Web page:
Which transition should I use and how do I highlight the right voice on the stage?

Congratulations to everyone that performed in our second week of premiere!  We have all successfully made it through our first show and are now ready to run with filling, tweaking, changing, and growing our programs to be the best they can be!  After talking with our panel of judges and overview clinician about next steps of consideration for shows, one of our biggest indicators is making sure there is a strong focus on the floor that is filling the voice in your show.  This also fell right into a good segue to close up on week 1 transitions as sometimes these transitions can take away from focus on the floor and explain how to create a focus that works!

There isn’t a right or wrong transition that can be picked but there are some that work better musically or help to build into your vertical moments stronger and those will need to be explored and planned for as you move through the design.

The use of line, shape, dimension, balance, space (both positive and negative), emphasis, symmetry, and asymmetry are all great elements of design that should be considered and utilized to create impactful staging!

Motion is one of the most valuable design elements.  Through the method, speed, and direction it helps to evolve the program and keeps your show from being static!  Always keep in mind that the eye is drawn to speed so be mindful of your entrances and exits if they are not the current focus.

Focus – As you start adding in choreography and seeing your design come to life stop and ask yourself “What do I want my audience to be watching or focused on currently?”  If you don’t know… neither will the audience.  Clarity is the key to getting your show to read clearly.  Multiple events can occur at the same time but the clarity in the design and choreography should support where the eye is drawn.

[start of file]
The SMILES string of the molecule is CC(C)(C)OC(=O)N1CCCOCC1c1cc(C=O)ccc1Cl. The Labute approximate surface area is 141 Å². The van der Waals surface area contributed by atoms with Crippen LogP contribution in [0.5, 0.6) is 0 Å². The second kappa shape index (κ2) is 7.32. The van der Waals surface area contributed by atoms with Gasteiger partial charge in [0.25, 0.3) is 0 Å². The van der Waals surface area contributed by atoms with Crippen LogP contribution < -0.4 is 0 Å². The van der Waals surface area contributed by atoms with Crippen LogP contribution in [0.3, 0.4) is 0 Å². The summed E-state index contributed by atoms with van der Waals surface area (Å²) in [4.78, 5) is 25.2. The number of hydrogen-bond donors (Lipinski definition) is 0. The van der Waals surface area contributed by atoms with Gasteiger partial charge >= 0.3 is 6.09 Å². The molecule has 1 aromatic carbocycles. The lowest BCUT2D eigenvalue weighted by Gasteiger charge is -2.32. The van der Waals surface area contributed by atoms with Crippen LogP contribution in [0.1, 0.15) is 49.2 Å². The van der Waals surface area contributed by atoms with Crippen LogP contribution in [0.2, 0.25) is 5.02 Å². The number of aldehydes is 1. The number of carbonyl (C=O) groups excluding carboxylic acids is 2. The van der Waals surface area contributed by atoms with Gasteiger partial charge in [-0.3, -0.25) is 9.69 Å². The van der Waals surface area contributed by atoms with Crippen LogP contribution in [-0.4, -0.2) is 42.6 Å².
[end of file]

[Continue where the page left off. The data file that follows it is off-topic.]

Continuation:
As you listen to your show music stop to reflect on the following things:

  1. How many voices do I hear in this section?  (Voice lyrics, instrumentals, etc.)
  2. What is the guard representing during this section?  If there are multiple voices in the music then you will want to reflect that but making sure that the equipment and ideas compliment each other and give a clear focus of what should be watched and what is secondary.  Varying speed within the written work to mirror what is being heard as focus and secondary will help support this!
  3. If there is only one voice/instrumental, am I keeping focus well with what is supporting the voice or are other transitions/speed/density within drill taking away from where I want my audience to watch.

Remember if a member is on the floor, they are seen by everyone…sculpting and contouring transitions to the edge of the floor and to pick up equipment are just as important as the “big moments” and should be thought out to make sure they are also not taking away from focus on the floor.

As always we look forward to seeing everyone at our regular show competitions and congrats to everyone who participated in the last 2 weekends of premiere shows!  Great skill to you all!

Jamie Escobar-Dyer

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